Before I address my email and hit the send button, I check it against my Billboard Brain criteria: What I would not put on a billboard, I should not put in an email.

A Billboard Brain understands the only purpose of email is to say, “Yes,” “Maybe,” or to exchange harmless information [Dirty Dozen Rule #1]. A Billboard Brain is crystal clear that email is an inappropriate means of communication for anything beyond this.

I consider it the ultimate email challenge to respond appropriately without excess and to break bad email habits by picking up the phone or meeting with the people in my biz life.

Billboard Brain is fun. It’s addictive. And it’s essential to creating a strong personal and company brand.”\
If you are interested in bringing email training (etiquette to management) to your company, contact Jennifer (

Let them know you got ‘the package’

Sunday, July 6th, 2008

I had been getting several emails a day of information on a project I was putting together for a client. I got the emails and was doing the work and thought that was enough. I mean email always gets through right? The chance that I did not get her emails was slim and none. I had forgotten a common courtesy. I should have responded to each and every one of her emails.

I didn’t need to write a novel, but a quick line or two was in order. How do I know? Well, I got a frantic call asking me if I got the emails she was sending? Was it what I needed? Was I ever going to let her know that I got them? I say it all the time but business and life is all about relationships. We need to cultivate and nurture these like crops. The point is if someone sends you requested information via email, send back a simple acknowledgment. It is the polite thing to do.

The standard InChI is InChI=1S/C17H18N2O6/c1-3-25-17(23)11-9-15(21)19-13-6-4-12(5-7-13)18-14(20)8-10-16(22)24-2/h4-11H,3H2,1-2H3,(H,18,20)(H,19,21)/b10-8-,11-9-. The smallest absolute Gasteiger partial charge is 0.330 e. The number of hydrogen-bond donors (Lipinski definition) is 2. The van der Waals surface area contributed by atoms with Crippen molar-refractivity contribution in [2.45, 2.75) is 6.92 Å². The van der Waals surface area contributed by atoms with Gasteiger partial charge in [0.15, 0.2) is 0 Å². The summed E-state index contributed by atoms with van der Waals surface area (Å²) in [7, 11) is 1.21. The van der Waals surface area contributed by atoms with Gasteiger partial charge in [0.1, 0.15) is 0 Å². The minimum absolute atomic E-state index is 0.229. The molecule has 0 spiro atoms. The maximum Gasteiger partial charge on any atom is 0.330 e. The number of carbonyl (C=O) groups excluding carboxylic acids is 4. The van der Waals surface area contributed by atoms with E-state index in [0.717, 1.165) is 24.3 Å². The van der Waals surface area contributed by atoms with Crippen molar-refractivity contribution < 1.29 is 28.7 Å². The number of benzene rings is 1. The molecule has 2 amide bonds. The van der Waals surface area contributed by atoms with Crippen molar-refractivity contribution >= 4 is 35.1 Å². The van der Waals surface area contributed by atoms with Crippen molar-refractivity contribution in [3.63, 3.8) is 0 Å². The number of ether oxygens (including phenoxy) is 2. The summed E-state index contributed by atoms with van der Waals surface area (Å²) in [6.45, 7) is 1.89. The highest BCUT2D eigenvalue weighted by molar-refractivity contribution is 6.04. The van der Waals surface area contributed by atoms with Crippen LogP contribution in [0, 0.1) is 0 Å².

Page Moseley, certified Email Etiquette trainerGet more information here

Assume they know already.

Friday, June 27th, 2008

I just received an email from an old friend, with a link to If I Did It on Amazon.  He asked me, “Can you believe this guy? What will the publishers think of next?”  I wondered if my friend had been in a coma for the last week.  Had he not read the reader responses (eg. “we did it!”)??

When something happens at Yahoo; the stock drops, a disgruntled exec writes a manifesto — I get the announcement through email up to a dozen times from well wishers.

Every day our email inbox gets cluttered with two kinds of spam: commercial spam and friendly fire.  Friendly fire is when you are buried with well-meaning but highly redundant content.  Even in our family we have one netcaster who sends us dozens of emails a week – we call him Uncle Spam.